Abine’s flagship product, Blur, is free to use and works within the background of any desktop or mobile browser to keep personal information off the internet. Blur blocks trackers and data-exchange programs that collect information during browsing sessions and stores members’ password and login information for easy access when it is needed.
“The program even lists all of the blocked tracking attempts that take place on each site you visit,” Shavell said. “After a week of using Blur, the program blocks thousands and thousands of different trackers from monitoring visits to various websites. That surprises people.”
Shavell said Blur blocks an average of 175,000 tracking attempts annually for each user. Those trackers collect any information they can and sell it to companies who create databases containing individuals’ information. If you’ve ever searched the web for your name, you’ve likely seen some of those websites offering your information for a fee.
But Blur’s biggest value comes when you’re about to submit payment or personal information during an online checkout or signup process.
Masked Information Allows Personal Data to Stay Private
Blur has your personal information covered when you make an online purchase or sign up for an account or service. Websites typically require certain data — including your phone number, email address, home address, and a credit card number — during the checkout process. Blur’s $39 annual premium membership masks that information.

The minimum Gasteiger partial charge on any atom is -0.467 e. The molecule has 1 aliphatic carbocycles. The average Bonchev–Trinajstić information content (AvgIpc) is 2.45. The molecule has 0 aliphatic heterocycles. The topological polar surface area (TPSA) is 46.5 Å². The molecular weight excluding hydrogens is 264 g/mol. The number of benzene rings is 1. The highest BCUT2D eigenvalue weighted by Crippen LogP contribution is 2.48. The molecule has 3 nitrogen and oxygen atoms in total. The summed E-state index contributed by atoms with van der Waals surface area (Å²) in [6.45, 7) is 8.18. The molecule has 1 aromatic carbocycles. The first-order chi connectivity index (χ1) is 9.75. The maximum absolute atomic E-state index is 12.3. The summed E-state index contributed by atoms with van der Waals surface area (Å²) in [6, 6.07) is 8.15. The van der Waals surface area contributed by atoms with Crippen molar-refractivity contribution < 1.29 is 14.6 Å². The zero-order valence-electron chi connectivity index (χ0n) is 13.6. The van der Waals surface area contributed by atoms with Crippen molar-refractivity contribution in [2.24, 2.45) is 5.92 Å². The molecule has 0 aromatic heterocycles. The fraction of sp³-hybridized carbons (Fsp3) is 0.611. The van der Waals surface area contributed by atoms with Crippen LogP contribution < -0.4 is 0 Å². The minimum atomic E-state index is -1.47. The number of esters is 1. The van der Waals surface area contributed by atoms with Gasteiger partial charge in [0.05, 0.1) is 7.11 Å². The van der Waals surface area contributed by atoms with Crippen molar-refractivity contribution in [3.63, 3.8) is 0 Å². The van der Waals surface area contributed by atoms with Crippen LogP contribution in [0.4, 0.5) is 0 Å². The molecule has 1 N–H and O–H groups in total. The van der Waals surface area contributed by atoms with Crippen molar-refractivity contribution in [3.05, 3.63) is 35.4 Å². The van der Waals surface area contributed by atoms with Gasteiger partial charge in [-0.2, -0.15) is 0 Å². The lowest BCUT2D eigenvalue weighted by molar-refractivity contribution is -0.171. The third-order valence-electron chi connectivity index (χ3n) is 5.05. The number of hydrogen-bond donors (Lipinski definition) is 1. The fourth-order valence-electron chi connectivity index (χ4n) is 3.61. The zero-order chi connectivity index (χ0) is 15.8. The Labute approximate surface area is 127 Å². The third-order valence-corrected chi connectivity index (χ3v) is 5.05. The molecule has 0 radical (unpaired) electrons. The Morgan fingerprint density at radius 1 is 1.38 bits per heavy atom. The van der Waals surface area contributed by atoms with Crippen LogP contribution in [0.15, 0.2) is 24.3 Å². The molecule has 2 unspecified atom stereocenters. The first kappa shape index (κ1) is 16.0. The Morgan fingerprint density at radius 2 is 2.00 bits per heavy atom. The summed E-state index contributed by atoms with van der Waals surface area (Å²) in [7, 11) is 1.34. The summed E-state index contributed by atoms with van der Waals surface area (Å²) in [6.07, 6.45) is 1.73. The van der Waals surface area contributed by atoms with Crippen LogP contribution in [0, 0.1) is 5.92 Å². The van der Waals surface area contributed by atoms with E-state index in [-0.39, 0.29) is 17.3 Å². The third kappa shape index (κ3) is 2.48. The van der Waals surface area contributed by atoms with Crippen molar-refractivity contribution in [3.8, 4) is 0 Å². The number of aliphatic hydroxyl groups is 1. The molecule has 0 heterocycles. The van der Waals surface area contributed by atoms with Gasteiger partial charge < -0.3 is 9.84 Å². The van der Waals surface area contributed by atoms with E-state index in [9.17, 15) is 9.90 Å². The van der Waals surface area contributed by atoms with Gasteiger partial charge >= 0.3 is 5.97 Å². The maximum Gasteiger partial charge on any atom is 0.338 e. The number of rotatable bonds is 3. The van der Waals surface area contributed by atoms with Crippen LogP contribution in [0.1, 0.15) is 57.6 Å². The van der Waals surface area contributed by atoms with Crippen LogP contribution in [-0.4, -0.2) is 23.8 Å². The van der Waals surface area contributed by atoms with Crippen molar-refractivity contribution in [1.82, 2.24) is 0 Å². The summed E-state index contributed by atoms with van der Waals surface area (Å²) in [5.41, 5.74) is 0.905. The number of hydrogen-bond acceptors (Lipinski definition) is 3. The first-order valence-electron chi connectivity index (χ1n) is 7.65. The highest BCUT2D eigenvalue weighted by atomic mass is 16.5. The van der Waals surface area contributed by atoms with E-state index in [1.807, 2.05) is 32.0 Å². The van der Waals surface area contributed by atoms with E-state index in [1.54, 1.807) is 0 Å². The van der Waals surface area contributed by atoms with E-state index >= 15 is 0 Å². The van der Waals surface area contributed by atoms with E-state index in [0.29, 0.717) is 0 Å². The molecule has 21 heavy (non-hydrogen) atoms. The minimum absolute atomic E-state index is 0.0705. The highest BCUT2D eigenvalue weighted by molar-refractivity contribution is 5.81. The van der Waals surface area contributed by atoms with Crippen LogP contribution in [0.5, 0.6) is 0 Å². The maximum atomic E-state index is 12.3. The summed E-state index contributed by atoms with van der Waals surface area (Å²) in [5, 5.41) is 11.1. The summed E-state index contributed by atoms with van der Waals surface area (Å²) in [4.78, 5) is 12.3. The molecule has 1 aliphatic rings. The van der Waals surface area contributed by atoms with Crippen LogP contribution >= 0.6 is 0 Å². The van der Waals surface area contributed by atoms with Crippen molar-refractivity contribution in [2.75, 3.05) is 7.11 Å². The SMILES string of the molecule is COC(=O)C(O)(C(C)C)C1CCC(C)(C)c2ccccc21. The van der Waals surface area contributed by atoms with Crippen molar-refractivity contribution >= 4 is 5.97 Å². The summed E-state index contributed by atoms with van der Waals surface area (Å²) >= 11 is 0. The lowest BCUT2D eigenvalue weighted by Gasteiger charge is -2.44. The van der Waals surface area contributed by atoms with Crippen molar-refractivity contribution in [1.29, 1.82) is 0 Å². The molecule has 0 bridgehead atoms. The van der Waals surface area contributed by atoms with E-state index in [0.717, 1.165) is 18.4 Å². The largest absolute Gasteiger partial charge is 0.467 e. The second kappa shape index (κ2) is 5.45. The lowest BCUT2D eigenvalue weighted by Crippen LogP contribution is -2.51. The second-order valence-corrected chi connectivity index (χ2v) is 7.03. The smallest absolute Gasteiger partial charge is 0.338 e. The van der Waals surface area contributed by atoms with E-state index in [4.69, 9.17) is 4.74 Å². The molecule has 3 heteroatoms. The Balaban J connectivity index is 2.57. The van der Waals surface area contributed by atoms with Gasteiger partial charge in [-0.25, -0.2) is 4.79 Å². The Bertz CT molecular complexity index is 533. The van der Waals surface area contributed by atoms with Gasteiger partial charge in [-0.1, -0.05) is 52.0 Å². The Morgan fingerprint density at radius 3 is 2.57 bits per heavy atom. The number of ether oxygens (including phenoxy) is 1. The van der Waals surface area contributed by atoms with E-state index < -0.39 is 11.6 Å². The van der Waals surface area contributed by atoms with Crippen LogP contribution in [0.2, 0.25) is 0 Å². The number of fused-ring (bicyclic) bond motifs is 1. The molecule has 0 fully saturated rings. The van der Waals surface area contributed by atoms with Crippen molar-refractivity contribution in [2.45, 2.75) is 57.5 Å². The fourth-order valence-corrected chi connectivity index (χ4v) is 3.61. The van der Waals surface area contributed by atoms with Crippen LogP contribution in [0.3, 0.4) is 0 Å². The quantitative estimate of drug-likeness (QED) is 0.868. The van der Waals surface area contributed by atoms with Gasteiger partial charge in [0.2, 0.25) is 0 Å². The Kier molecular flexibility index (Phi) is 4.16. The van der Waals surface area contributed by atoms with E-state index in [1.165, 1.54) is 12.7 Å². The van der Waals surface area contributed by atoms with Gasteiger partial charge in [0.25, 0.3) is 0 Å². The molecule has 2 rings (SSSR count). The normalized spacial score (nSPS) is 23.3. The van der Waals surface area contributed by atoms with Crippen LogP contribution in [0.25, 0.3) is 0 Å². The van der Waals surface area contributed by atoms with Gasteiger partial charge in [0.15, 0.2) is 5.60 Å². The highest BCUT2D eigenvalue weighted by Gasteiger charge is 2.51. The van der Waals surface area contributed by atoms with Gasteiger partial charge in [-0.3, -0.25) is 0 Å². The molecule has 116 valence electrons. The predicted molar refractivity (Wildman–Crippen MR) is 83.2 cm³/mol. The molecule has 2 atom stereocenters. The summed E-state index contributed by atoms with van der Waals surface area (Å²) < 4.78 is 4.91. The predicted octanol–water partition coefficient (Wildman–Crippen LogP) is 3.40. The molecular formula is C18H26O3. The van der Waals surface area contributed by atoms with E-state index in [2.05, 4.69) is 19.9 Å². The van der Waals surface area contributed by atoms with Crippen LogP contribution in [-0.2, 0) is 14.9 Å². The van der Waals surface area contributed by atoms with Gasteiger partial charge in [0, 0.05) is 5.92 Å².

“Think of these as aliases,” Shavell said. “We provide you with unique credentials that you can give out to these websites instead of your real information. We think this service sets Blur apart from other products and services.”
Instead of using your actual email address, Abine creates a unique address with a similar username and places it into the information box. The real email address on file receives any correspondence sent to the masked email address and continues to mask any replies.
Blur also creates a masked phone number that forwards calls to the user’s real phone number on file. Anyone calling the masked phone number will never see the phone number the call is forwarded to.
Perhaps the most valuable part of Blur’s premium service is its ability to generate a temporary credit card number pre-loaded in real time with the funds needed to make a purchase. Blur allows a one-click autofill of the number to complete transactions and then charges the user’s credit card on file for the purchase amount.
“All of the information works,” Shavell said. “People sometimes confuse it with fake information, but the program forwards email sent to the masked address to your actual email address, and you can even reply to it privately.”